B.C. company takes on cotton industry with high-tech flax

After years in R, Crailar Technologies has landed the backing it needs to launch commercial sales of an environmentally friendly alternative to cotton

Crailar Technologies CFO Guy Prevost: “it’s an important stage for the company”

Crailar Technologies (TSX-V:CL) is moving beyond research and development and into full production of its flax fibre, an alternative to water-intensive cotton.

On December 17, the B.C. company is set to open its first commercial manufacturing facility in Pamplico, South Carolina, a flax-growing region.

“We really think it’s an important stage for the company,” said Guy Prevost, Crailar’s CFO. “We’re going to be able to turn on the commercial sales as opposed to just being in R&D mode.”

Crailar, which was founded in Vancouver, has also signed an agreement with Toronto-based Difference Capital. The merchant bank will provide Crailar with financial advice, marketing and regulatory support services.

“It will allow us to gain additional access to capital, if we need it,” said Prevost. “They have a team there that has extensive experience in the public market.”

Difference Capital sees potential in the company’s patented technology.

Crailar, which is now based in Victoria, has been working on its Crailar Flax product since 2006. The company collaborated with the National Research Council Canada to develop a process that makes flax fibre softer so it can be made into a knit fabric similar to cotton. Crailar now owns global worldwide rights to the patent for the technology.

“We’re backing the management team,” said Neil Johnson, Difference Capital’s CEO. “Ken Barker [Crailar’s CEO], is a long-time executive in the textiles industry. We believe that with his background and this revolutionary fabric that it becomes a household name like Gortex and Lycra, but that people will associate it with an ecological alternative to cotton.”

Crailar maintains that flax requires 99% less water than cotton. Because flax is prone to fewer insects attacks than other crops, its cultivation requires fewer herbicides and pesticides. Cloth that includes the fibre also requires less dye.

The fibre’s lighter environmental footprint goes well with an increasing awareness of the ecological impacts of cloth production.

“There’s a movement toward reducing water and chemical usage in just about every global retailer,” said Ryan Leverenz, Crailar’s director of communications.

Crailar has focused on getting its product into the hands of major brands like Hanes and Target, which are now using Crailar Flax in their products.

Levi Strauss, Carhartts and uniform maker Cintas are currently testing the fibre.

“We’re looking to validate our product and our technology with leaders in each category, so that we can then cascade out into those individual industries from there” said Leverenz.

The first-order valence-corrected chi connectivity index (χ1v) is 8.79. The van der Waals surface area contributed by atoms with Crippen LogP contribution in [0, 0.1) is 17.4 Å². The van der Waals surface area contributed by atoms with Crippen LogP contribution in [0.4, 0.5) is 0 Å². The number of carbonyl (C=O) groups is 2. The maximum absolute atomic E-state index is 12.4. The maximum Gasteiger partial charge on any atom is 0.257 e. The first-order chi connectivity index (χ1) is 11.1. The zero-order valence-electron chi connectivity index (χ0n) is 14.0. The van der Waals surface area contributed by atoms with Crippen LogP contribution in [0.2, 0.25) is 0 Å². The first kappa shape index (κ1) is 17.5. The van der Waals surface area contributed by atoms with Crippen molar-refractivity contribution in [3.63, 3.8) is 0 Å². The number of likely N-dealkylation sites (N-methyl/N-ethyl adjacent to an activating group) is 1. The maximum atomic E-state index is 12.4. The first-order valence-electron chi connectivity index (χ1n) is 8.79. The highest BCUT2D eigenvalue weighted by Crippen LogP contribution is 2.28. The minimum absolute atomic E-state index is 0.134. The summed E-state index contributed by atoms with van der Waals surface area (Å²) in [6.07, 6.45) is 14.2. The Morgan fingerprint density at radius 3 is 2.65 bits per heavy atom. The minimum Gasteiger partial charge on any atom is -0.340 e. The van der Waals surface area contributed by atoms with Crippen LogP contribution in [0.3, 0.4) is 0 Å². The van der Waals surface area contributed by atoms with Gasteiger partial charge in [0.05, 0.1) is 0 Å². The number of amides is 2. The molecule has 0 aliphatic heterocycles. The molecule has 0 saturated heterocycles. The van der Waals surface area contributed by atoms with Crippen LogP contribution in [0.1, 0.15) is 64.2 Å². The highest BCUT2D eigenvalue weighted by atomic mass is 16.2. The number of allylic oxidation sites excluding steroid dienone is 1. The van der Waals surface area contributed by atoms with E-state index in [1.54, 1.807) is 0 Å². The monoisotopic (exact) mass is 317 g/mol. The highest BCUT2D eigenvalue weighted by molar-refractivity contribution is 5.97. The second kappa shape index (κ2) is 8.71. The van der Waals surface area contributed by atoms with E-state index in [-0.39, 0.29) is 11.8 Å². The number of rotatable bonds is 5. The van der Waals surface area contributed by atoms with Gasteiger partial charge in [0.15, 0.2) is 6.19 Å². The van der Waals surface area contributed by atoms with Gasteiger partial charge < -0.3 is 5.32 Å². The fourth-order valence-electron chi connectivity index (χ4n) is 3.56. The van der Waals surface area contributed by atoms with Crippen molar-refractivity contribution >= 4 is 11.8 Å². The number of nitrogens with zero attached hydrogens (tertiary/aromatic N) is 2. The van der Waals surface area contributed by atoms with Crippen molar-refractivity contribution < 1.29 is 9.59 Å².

That means getting clothing manufacturers to make the items associated with their brand – socks and T-shirts for Hanes, towels and draperies for Target, denim for Levi Strauss – with Crailar’s fibre.

Crailar must work with each company to ensure that the flax fibre can be introduced to production facilities attuned to producing cotton. The flax fibre is usually blended with cotton and goes through rigorous wear, dye and performance tests. •

The facts on flax

Flax is among the oldest textile crops in recorded history. More than 7,000 years ago, the Egyptians used flax linen to wrap their mummies and, by 4000 B.C., it was already being cultivated in India, China, Mesopotamia and Egypt. Spurred by a booming Irish linen industry, American farmers began cultivating flax in the late 18th century. Although flax has continued to be farmed throughout North America since then, its applications have been limited to seed, coarse fibre for rope and paper for cigarettes.

As a crop, flax is a robust annual plant that grows to an average height of about one metre and is ready to harvest 90 to 120 days after planting. It can be grown throughout North America and flourishes in areas with heavy textured, fertile soil. It also requires fewer inputs than cotton to thrive.

Flax grows best in cool weather, such as the summers on the Canadian plains and in the southern U.S. during winter, potentially generating off-season income for growers. It’s also considered an excellent rotational complement to wheat, peanuts and cotton. It can also be harvested using standard farm machinery, so no technical upgrades are needed. Flax farming is low-intensity, reducing the amount of chemical and water inputs required for the plant to flourish.

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